A beep in his ear would signal an incoming call, and with nothing but a smile in his voice, he would be left defenceless to try and deflect the anger of the most recent caller. How come my bill is so high? What do you mean you never received my payment? Why can’t you guys ever get anything right? Beep, beep, beep — every day following the same pattern, each beep in his ear like another drop of water slamming into his forehead. And like a drowning man, he surfaced for air during his breaks, knowing full well he would have to strap himself in for more suffering, so he might as well dull the pain with another coffee. Weekends were almost enough to keep him going, but it was the promise of hunting season that filled his spirit with a sense of justice. It would be two glorious weeks of nothing but the bush.

And here it was, deer season. He pushed the thoughts of work from his mind and felt a thrill of excitement tickle his soul as the tap-tapping of the woodpecker replaced the painful dripping of the water in his head. You could never truly enjoy the sun’s warmth if you had never suffered through a cold rain.

Following a small stream as it gurgled to the bottom of the gorge, he climbed higher up the ravine. The walls of the valley were gentle at first, the basin filled with interspersed birch. Seventy yards on either side of him, the walls rose into sheer rock faces, their tops lined with dense spruce. Beside his boot, an upturned leaf was devoid of frost. It boasted a small spray of black earth, and was nestled beside the fresh print of a buck. Twenty yards in front of him, he could see a fresh scrape on the ground where the deer had turned up the leaves for acorns. The hunter’s eyes scanned the misty tree line for signs of movement. Somewhere up here was his prey. They could even be watching him now. Purposefully he strolled into the funnel of the valley, knowing the deer trail would lead him to the evergreens above, even if he couldn’t see their run from here.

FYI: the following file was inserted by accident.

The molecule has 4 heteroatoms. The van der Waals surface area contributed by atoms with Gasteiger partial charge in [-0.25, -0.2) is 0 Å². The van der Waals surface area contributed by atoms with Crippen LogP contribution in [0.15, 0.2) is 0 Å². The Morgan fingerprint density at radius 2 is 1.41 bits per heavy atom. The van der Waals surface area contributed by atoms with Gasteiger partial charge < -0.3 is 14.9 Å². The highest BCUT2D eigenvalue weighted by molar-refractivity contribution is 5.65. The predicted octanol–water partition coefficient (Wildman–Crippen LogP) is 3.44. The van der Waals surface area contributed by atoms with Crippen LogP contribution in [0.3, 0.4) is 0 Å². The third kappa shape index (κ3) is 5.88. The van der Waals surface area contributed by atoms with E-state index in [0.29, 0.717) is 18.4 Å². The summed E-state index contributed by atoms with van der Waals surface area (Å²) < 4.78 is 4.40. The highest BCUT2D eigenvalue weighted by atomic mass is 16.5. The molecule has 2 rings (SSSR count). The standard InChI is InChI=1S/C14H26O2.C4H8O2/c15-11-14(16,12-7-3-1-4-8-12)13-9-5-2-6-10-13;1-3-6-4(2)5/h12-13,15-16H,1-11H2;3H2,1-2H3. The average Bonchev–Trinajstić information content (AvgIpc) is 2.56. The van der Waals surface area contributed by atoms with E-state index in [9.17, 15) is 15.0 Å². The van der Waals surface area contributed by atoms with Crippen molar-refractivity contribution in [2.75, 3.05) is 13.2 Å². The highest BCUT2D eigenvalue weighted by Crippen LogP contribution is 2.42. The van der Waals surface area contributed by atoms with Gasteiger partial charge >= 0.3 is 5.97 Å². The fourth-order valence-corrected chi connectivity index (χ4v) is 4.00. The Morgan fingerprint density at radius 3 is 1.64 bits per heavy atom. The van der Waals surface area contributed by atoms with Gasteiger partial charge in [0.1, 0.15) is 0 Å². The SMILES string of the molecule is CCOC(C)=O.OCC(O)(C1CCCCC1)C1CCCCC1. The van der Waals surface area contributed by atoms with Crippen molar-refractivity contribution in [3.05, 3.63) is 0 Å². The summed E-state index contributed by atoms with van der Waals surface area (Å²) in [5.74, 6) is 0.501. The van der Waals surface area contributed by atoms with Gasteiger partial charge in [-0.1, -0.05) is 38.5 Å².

The sun was cresting the far hills and creeping into the gorge as Gary reached the top of the flat. He turned to allow its rays to warm his face. He sat on a moss covered boulder, taking in the beauty of the valley below. The sun caressed him and he sighed again. At his back, the hemlock flats remained draped in cool shadows.

Was it a sound that tipped him off or the absence of it? Without knowing the answer, he turned his head ever so slowly. His breath mimicked the steam coming from his sun-warmed boots as his eyes pierced the depths of the forest behind him. Now he heard a scrape and the hollow bump of what might have been a step. He sat motionless waiting, his hand not daring to move to his waist, even though his fingers flexed in anticipation. It might have been a squirrel.